Whatever happens in the full Senate vote, the legislative focus will then shift to the House, where the lead proposal is characterized by one lobbyist as "Kennedy-Enzi on steroids." The Enhancing Drug Safety and Innovation Act, introduced in the House this March by Representatives Henry Waxman (D–CA) and Ed Markey (D–MA), gives device marketers something to really fear.2
Waxman-Markey offers FDA even greater power to require risk management plans, increases the ban on DTC advertising to three years, requires unique labeling and disclosures for all new drugs, and requires drug manufacturers to submit their marketing plans to FDA for review and approval. Once a company's marketing plan must be submitted for FDA approval, it's safe to assume that any changes to the marketing plan will also need to be sent to FDA. And some stamp of approval might then be required before the plan can be implemented. In short, the rules proposed to the Waxman-Markey legislation could make drug marketing very interesting—and very complicated.
The DTC Debate
So far, most headlines related to the proposed legislation have been focused on its new requirements for DTC advertising—the aspect of drug marketing that voters and legislators all think they understand (but probably don't). In addition to creating practical issues for drug marketers, however, the DTC proposals also raise First Amendment issues of censorship and prior restraint--areas that the Supreme Court has previously ruled out of bounds for FDA regulation. As these DTC provisions are debated in both houses of Congress, industry can expect to hear plenty of noise about censorship and the First Amendment.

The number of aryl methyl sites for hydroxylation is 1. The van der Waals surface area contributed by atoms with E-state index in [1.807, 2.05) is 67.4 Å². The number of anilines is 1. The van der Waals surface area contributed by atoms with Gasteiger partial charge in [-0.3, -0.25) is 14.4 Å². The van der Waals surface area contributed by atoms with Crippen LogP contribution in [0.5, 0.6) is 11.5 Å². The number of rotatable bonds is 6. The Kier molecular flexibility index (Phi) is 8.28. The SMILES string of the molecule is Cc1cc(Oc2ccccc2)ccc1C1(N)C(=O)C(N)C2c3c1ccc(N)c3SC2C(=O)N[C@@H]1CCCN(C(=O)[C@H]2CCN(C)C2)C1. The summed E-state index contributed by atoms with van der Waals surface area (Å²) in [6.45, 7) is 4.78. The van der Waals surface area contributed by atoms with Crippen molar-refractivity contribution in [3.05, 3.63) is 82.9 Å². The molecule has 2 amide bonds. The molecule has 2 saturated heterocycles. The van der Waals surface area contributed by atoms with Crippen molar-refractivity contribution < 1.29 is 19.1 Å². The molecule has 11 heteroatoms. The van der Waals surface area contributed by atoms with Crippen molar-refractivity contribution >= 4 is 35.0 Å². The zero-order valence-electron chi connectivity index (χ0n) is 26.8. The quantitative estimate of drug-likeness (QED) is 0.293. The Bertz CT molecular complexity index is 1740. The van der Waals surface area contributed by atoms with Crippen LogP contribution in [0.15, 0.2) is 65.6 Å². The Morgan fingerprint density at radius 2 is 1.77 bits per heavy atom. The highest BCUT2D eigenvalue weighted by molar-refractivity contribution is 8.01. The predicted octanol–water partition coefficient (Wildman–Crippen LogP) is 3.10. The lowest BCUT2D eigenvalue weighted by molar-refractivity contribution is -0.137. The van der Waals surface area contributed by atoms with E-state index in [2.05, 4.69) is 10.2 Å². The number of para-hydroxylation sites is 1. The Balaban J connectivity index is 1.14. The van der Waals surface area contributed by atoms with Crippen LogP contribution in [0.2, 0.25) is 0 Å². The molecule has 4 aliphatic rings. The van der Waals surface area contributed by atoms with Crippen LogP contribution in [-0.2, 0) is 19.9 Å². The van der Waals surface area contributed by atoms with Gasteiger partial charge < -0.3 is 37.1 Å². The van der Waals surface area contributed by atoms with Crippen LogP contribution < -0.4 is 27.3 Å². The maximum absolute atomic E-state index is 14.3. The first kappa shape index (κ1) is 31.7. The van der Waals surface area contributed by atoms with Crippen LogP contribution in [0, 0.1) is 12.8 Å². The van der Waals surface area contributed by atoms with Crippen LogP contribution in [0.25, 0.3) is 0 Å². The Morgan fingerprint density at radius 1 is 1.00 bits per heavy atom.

The current legislative proposals are focused on drug marketing, and especially on the perceived abuses relating to DTC advertising of drugs. Medical device marketers—especially those whose companies make little use of DTC advertising—might therefore be lulled into believing that the proposed legislation has little to do with them. In fact, however, executives for medical device and biologics firms still have plenty of reasons to be concerned.
Marketing regulation for drugs and biologics is now consolidated in the Division of Drug Marketing, Advertising, and Communication (DDMAC) at FDA's drug center. But while the device center has a separate marketing regulation unit and shares jurisdiction with the Federal Trade Commission, its policies for restricted devices closely track those of DDMAC. Moreover, once in place for one species of regulated product, FDA regulations have a way of migrating to other regulated industries.
The DTC advertising bans included in the proposed House and Senate bills may very well die—either in Congress or in the courts—over First Amendment concerns. But no matter what happens with regard to DTC advertising, Congress and the American people want FDA to have more power to ensure drug safety. So, although there may be lots of noise as the DTC provisions are debated in both houses, there may not be very much discussion about the other new powers proposed for FDA.